A Georgia elementary school distributed Bibles to their students last week, and some parents and atheists are crying foul.
The Bartow County School District allowed evangelical organisation Gideons International to offer Bibles to students on school property in what protesters are calling a violation of the separation of church and state.
Atheist organisation the Freedom From Religion Foundation (FFRF) contacted the district two years ago for engaging in the same practice. FFRF attorney Andrew Seidel said that district superintendent John Harper pledged to end the activity in 2012.
On Thursday, Gideons International passed out Bibles during class time at Cloverleaf Elementary School. Parent Jessica Greene was angered to learn of the distribution when her fifth-grade son, Leo, brought the Bible home.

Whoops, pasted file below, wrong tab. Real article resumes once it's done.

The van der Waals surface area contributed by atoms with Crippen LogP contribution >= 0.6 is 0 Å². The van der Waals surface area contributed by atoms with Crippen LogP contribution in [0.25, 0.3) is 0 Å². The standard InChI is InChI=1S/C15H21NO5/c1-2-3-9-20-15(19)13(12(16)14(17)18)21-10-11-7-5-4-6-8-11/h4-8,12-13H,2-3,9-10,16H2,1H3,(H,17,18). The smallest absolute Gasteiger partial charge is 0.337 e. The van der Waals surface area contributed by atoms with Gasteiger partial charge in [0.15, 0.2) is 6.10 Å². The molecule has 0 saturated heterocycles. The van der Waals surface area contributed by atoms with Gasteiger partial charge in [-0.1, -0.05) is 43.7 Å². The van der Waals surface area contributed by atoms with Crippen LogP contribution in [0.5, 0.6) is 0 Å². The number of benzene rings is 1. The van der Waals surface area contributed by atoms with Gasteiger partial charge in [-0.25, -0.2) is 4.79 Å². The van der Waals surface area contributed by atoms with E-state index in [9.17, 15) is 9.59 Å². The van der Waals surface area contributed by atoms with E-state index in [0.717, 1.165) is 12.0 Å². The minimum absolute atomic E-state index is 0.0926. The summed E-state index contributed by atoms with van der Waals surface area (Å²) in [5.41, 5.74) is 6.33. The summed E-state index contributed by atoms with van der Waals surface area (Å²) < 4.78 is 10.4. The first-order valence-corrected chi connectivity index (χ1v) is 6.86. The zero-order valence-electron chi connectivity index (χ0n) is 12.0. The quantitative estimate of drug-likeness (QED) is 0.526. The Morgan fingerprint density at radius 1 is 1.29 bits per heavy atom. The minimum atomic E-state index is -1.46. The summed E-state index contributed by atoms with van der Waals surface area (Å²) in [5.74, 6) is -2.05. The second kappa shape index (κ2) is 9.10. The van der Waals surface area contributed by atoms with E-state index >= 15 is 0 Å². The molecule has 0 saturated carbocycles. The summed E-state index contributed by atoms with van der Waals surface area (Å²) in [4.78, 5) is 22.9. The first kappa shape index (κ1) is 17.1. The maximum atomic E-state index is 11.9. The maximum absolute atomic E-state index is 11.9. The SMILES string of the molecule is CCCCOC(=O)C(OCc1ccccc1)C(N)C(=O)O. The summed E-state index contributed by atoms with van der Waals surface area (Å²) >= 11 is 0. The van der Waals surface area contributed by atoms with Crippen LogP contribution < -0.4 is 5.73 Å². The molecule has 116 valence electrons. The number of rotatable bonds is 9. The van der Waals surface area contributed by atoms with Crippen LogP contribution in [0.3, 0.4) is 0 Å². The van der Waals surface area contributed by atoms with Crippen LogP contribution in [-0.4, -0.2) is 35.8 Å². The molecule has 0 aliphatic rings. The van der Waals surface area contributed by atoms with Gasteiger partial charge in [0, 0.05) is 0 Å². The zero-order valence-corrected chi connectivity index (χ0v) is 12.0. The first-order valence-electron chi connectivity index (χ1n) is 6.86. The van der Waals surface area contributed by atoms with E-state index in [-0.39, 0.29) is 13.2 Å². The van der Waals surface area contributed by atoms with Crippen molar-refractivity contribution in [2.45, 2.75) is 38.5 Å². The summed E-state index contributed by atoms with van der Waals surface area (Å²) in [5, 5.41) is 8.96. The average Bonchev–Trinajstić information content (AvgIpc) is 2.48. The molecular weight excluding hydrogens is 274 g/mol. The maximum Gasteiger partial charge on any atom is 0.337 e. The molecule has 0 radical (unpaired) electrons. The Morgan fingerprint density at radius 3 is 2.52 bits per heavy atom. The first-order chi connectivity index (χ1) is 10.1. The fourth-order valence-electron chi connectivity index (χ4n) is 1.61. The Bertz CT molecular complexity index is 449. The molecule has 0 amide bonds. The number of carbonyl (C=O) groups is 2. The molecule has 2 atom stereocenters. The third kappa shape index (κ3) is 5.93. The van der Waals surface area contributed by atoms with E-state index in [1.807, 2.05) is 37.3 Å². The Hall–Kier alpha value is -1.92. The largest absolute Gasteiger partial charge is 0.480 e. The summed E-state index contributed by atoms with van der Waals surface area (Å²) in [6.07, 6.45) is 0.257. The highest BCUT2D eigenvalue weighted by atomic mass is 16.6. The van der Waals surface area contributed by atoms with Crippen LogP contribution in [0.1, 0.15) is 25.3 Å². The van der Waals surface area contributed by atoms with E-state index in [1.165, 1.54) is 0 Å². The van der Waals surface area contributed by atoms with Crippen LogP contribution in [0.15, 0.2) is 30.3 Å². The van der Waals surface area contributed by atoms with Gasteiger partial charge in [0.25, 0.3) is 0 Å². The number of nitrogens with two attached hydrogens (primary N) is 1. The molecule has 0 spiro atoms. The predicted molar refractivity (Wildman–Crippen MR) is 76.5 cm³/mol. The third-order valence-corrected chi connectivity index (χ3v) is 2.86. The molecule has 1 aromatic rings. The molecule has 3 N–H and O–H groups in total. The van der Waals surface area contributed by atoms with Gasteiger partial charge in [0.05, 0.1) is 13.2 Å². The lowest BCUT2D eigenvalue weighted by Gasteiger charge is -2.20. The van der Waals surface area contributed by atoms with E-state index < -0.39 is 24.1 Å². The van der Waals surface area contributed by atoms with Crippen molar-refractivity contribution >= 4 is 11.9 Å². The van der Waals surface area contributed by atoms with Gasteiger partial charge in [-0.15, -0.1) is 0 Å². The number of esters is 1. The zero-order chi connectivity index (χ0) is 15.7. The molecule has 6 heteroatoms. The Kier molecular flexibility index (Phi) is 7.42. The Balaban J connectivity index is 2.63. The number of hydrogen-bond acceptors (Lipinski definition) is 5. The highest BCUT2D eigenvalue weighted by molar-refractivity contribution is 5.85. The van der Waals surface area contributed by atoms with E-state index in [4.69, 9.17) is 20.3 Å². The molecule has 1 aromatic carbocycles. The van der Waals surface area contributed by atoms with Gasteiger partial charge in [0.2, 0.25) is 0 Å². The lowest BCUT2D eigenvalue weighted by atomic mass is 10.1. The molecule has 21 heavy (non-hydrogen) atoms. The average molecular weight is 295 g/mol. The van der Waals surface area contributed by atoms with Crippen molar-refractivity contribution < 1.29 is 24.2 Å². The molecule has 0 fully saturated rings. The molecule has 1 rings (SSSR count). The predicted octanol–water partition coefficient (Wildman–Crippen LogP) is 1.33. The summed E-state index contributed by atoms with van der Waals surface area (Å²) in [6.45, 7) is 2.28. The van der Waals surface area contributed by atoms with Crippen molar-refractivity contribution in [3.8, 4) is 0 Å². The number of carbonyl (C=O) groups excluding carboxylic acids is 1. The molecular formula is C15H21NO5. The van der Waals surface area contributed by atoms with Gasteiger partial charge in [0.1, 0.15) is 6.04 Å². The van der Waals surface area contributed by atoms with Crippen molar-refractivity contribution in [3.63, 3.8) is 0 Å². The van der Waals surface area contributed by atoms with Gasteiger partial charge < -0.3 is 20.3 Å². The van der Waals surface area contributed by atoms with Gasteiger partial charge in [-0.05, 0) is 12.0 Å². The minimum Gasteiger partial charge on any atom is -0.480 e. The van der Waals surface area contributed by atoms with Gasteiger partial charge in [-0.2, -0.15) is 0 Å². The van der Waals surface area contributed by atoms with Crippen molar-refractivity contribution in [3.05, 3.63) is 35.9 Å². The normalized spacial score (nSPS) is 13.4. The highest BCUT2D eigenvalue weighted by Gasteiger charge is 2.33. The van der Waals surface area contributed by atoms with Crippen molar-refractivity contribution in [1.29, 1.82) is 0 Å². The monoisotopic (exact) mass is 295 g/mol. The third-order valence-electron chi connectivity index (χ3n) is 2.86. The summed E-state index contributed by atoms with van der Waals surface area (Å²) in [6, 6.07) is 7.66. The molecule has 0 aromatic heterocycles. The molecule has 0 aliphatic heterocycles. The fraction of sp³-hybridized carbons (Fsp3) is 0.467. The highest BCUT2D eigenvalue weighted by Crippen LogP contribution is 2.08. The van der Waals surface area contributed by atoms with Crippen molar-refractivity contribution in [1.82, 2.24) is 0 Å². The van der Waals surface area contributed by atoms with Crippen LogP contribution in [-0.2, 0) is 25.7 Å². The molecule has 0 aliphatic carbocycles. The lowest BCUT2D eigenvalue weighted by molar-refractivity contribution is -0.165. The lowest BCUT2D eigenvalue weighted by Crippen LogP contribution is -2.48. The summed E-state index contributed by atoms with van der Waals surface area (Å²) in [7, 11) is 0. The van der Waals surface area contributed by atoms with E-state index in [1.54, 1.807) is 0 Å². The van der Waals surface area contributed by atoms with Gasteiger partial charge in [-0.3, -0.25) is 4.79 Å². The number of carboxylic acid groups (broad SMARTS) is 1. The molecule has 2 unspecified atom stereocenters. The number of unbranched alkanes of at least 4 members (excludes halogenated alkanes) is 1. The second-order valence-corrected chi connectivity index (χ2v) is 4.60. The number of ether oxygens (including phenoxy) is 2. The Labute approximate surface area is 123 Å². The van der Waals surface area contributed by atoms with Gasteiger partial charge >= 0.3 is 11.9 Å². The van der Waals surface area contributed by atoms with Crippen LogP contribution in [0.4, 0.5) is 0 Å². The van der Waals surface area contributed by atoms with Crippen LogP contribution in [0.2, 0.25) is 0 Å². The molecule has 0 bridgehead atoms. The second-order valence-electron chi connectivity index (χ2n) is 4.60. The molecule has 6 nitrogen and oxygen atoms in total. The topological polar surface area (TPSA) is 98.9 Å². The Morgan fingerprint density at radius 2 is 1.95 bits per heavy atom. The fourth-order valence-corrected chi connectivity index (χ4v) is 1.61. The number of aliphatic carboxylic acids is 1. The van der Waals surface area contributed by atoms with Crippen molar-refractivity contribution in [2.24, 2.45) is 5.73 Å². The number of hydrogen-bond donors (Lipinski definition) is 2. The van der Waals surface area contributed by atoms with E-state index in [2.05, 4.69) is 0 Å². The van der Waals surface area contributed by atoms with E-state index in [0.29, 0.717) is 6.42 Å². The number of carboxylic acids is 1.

"I was just shocked that the school system would do that," she told 11 Alive Atlanta. "I tried to contact the superintendent. He has not returned my call."
Leo described how the Bible distribution took place.
"We were in class, our teacher said that these people had volunteered to hand out Bibles, and she said there's going to be a line in the library," he explained.
The FFRF said that the children could choose whether or not they wanted a Bible, but one girl who declined was allegedly berated by the other students.
"[She] was teased and ostracised and forced to defend herself by saying that she 'believed in God, but in a different way,'" Seidel said in a letter to the district.
The FFRF compared Bible distribution to "tobacco companies trying to get kids when they're young," and said that if it continued there would be a lawsuit.
No comment was received from Superintendent Harper, Gideons International, or Cloverleaf Principal Evie Barge in regards to the controversy.